Julius-Thomas Fraser:
"Time, Passion and Knowledge" (1975)

(Copyright © 2009 Piero Scaruffi | Legal restrictions - Termini d'uso )
Founder of the International Society for the Study of Time (1966), the Hungarian-born social scientist JT Fraser wrote a series of books on the subject of Time, the first one being "Time, Passion and Knowledge" (1975). The good news is that the book is as interdisciplinary as it gets, often taking detours even into poetry and the visual arts. The bad news is that Fraser writes in an often obscure style, probably influenced by contemporary psychiatry and French philosophy.

The essence of his philosophy of time is an Hegel-ian view of time as a hierarchy of conflicts. Fraser denies the existence of one universal time as a single coherent feature of the world. He believes in various nested levels ("umwelt") of time, a hierarchy of temporalities. The lowest umwelt (of pure electromagnetic radiation) is atemporal: if you lived in that umwelt, you would perceive no passage of time, everything happened at once. The quantum physical universe of elementary particles, that can only be described in probabilistic terms, is prototemporal: time and space cannot be distinguished yet (causation is limited to connectedness). The umwelt of objects is eotemporal: events can be ordered in a succession, but there is no preferred direction, and therefore there is no "now", just a simple asymmetry between ordering in one direction or ordering in the other one. Causes and effects are interchangeable, a beginning cannot be distinguished from an ending. The umwelt of living beings introduces biological intentionality, which is driven by needs and directed toward goals for the purpose of survival: this umwelt is biotemporal, i.e. it exhibits a forward time direction. Connectedness and intentionality are finally separated at this level, and therefore one can talk about causality. Human, whose biological needs and goals are expressed through symbolic thinking, beings are nootemporal: time is not only directional but we also sharply distinguish between past and future. The human brain has long-term memory. Causality now involves free will. Beginning is identified with "my" birth and ending with "my" death. Fraser believes that humans became first aware of the future, because we need, first and foremost, to avoid death. Past emerged later, in historical times, and present was the last temporal notion to enter our mind. He notes that children, whose development recapitulates evolution, form expectations much earlier than they develop memories. Finally, human society exhibits sociotemporality.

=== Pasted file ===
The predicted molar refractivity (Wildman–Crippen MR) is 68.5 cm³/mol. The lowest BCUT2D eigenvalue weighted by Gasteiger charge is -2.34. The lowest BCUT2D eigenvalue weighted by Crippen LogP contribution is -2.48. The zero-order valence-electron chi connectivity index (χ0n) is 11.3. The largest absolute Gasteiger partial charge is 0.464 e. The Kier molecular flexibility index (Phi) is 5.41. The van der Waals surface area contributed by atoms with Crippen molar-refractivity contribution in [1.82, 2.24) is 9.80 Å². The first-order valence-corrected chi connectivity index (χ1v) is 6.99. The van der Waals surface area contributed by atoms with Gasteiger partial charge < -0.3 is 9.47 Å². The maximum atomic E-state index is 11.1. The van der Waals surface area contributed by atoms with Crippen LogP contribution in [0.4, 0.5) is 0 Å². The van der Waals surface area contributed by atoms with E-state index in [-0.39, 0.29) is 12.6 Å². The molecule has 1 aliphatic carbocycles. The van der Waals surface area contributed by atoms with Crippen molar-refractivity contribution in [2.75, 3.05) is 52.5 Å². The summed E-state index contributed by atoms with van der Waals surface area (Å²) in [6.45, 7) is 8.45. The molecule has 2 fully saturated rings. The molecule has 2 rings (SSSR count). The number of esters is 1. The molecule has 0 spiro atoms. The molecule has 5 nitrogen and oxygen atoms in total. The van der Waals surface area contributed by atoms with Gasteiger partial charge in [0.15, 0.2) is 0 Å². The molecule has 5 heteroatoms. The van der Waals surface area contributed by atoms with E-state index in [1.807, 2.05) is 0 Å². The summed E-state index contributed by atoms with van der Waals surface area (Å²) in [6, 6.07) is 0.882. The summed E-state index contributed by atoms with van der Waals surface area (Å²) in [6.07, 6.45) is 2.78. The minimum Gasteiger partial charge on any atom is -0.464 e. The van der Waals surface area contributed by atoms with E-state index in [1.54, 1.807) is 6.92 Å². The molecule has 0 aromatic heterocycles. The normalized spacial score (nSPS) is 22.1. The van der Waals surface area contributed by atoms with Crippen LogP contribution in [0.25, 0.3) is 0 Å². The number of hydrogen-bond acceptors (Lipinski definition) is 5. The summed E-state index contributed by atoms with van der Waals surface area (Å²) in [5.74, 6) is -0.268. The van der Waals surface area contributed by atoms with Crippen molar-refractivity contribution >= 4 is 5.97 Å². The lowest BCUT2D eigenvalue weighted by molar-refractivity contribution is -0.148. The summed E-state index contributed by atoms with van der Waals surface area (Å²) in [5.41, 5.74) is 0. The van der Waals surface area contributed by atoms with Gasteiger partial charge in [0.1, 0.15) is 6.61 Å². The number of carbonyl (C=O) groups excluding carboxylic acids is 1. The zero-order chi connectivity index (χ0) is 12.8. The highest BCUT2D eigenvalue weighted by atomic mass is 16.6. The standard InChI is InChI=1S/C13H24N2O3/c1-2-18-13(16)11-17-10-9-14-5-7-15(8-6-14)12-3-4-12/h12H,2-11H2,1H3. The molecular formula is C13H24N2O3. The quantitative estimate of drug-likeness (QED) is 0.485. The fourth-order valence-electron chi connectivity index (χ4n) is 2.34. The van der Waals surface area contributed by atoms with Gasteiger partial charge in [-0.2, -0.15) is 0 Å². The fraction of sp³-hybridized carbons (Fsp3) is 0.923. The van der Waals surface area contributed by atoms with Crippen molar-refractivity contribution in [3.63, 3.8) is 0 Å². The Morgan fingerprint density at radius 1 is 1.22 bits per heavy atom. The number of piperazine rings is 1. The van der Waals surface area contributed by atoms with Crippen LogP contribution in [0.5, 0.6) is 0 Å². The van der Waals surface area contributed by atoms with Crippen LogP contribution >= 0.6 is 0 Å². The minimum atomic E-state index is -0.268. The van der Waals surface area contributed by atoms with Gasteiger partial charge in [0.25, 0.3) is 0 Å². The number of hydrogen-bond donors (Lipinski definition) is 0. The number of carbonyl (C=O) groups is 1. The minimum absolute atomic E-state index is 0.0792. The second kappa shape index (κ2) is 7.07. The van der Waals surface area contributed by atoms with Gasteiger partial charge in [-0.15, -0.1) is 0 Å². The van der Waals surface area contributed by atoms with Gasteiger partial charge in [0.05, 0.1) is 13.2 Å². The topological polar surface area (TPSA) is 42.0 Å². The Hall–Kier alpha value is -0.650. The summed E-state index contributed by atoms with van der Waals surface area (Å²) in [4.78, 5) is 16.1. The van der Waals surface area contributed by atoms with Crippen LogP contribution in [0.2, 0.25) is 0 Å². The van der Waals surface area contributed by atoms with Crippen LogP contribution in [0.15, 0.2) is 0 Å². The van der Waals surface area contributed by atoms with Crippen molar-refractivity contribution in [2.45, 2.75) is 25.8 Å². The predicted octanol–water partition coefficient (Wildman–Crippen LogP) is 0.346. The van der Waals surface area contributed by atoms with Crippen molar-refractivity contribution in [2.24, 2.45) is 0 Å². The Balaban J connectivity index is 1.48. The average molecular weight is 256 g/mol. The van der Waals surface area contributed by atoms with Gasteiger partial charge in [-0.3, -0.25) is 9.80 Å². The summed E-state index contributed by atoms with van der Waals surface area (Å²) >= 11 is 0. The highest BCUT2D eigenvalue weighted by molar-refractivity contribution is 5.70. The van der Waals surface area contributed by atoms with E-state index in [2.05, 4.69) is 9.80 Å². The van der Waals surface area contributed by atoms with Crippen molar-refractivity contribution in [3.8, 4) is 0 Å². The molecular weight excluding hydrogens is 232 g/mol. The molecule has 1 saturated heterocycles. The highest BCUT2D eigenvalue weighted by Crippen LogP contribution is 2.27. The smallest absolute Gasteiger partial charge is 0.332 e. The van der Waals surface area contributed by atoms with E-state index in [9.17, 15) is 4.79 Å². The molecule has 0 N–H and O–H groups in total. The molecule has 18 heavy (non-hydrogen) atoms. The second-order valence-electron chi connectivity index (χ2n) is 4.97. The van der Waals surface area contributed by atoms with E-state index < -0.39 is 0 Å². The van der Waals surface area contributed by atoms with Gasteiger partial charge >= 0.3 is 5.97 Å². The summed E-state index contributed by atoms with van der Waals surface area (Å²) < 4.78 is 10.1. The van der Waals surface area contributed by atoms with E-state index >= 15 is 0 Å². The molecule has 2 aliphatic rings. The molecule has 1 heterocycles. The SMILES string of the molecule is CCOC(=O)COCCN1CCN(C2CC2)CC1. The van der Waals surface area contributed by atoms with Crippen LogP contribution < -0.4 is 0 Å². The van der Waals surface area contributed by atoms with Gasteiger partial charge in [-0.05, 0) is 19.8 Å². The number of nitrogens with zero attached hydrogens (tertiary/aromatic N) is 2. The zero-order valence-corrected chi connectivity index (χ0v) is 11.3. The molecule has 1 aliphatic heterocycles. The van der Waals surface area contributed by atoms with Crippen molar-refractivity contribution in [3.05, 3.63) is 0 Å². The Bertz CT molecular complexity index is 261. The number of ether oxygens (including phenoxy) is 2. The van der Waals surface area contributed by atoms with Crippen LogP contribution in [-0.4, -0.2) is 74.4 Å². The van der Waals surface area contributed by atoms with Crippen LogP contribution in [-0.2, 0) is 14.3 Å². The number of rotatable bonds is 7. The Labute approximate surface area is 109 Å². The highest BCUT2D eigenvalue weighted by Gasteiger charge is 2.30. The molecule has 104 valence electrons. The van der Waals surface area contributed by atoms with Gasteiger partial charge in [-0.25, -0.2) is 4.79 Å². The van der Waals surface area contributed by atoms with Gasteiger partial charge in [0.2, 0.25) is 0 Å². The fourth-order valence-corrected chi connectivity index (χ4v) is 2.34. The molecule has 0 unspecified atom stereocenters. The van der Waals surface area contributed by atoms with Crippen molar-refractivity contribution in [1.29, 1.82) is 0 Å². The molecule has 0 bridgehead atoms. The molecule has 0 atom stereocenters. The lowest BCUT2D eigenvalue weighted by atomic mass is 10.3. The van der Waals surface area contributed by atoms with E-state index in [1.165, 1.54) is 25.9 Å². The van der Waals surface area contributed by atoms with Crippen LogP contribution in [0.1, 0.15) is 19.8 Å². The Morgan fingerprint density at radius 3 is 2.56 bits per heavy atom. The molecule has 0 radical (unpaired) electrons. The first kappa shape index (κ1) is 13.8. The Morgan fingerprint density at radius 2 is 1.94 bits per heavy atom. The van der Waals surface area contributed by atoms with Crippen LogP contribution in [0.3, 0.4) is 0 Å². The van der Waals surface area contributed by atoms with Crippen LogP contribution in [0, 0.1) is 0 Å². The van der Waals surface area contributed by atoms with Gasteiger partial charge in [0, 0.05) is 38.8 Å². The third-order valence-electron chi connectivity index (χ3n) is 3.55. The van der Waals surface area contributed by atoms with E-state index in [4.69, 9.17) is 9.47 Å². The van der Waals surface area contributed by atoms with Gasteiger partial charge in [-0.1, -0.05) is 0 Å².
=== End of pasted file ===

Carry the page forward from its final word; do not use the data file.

As each level/umwelt unresolvable contradictions emerge, and they yield the foundations for the upper unwelt, which has its own new set of contradictions.

He tries to find support for his theory of conflict in Godel's theorem and Heisenberg's principle. Worse: he spends quite a bit of time digging into Freud's psychoanalytical theory. These are the sections that sound implausible and, frankly, outdated. Using Freudian theory to explain why humans developed a sense of the future first, of the past later and of the present only recently, Fraser posits that the subconscious repressed the present and the past for as long as it could.

The human mind is a symbolic representation of the state of the brain, the brain being located in the biotemporal umwelt while the mind is located in the nootemporal umwelt. The self is the symbol that does not have an external reference. The human being is more than a mere modeler and mapper of the world: s/he is also an active creator of that world. The central nervous system is the organ that accounts for our sense of time.

As for knowledge, Fraser finds a triadic motivation: seeking the true, doing what is good, and admiring what is beautiful. There are therefore three modes of knowledge: the true, the good and the beautiful. He defines good and evil based on what means are used to solve conflicts: emergence or catastrophe. He believes that art is the supreme manifestation of knowledge, because "it imitates the cosmic process of the emergence of unresolvable conflicts". The "beautiful" offers the most intimate knowledge of the hierarchy of umwelts and their temporalities.

We are "the" time-knowing species. This is an existential tragedy, because we have a stronger perception of the conflict between the expected and the encountered. The biotemporal self that lives in the moment is in perpetual conflict with the nootemporal self that perceives the flow of time towards death. The human psychology is shaped by the conflict between time felt and time understood.

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